Abdullah was greatly devoted to Sri Aurobindo and wanted to go to Pondicherry in the heat of summer. It was a difficult decision for me, but I cancelled the train ticket that he had got for me in the last moment. He would come back to the north, we would meet again…

Abdullah wrote long letters from Pondicherry. He shared his thoughts and daily life in great detail. He also mentioned that he and a friend from Syria took swimming lessons from an Australian. Once, however, there was a gap of almost two weeks when no news came. Finally a letter reached, strangely from one of his friends in the Ashram. I was confused, hastily opened it and read: “Dear Maria, I don’t know whether you know already. On July 20th, he (the’ he’ was crossed out and Abdullah written over it) drowned in the sea in Pondicherry.”

“NO!” was all I could think and feel.

Epilogue:

It was very painful, yet already on the first day a voice got through to me and kept repeating: “Be bold, Maria! You know that I am not dead.” There were also many amazing incidents. For example a few weeks later in Haridwar, I had brought a friend to the night train to Delhi. It was late, when I came back to the Tourist Bungalow and sat for meditation. It was more a kind of dozing, yet suddenly I jerked awake: “Happy birthday, Maria! Happy birthday, Maria!” I clearly heard. “This is Abdullah”, I knew, but I didn’t know why he wished me ‘happy birthday’. Then I remembered that ‘tomorrow’ was my birthday. “Maybe it is tomorrow already?” I switched on the light. It was midnight sharp.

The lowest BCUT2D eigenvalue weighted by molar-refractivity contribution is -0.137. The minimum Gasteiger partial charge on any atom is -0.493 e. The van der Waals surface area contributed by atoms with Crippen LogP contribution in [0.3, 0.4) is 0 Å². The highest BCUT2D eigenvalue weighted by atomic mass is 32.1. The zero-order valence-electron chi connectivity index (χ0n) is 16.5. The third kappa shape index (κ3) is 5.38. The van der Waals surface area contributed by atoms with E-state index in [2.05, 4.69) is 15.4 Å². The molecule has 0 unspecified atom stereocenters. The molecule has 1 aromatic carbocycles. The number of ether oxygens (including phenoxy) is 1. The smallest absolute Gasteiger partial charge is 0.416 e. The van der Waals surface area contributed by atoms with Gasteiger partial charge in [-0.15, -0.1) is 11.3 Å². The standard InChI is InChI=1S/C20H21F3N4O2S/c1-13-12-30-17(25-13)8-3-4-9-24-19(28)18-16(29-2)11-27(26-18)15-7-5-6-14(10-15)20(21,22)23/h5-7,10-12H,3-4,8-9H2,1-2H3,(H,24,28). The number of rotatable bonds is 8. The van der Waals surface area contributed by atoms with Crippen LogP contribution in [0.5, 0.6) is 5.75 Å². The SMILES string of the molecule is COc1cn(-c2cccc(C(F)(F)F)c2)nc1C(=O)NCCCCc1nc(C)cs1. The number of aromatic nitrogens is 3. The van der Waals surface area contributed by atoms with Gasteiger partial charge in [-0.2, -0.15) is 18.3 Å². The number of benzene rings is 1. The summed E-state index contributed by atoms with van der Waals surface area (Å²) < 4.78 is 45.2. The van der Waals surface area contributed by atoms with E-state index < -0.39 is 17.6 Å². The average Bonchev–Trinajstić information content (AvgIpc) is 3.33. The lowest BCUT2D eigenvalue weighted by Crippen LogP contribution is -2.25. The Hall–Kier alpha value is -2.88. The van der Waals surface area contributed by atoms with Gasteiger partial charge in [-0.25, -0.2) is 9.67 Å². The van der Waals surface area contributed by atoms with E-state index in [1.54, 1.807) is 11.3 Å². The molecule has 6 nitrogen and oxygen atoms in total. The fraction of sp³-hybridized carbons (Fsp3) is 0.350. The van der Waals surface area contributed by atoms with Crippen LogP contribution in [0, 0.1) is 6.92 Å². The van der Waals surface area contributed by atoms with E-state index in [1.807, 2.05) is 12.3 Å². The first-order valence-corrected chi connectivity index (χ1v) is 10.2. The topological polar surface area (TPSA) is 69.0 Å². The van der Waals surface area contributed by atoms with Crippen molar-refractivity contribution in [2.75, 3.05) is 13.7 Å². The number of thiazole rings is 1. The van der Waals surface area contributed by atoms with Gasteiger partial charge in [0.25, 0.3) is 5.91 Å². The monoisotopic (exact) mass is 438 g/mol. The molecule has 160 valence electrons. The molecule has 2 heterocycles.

Maria Wirth is originally from Germany, has made India as her home for last 35 years. She is a saadhak and loves India. As she says: “My politically not so correct articles are on my blog.” Twitter: @mariawirth1

 

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Analysis of Ancient Aliens show on History Channel

Sometimes it looks likes the show is phony and fake. Many times it seems that they take a small point and turn it into a mammoth thing assuming that extraterrestrials were behind it.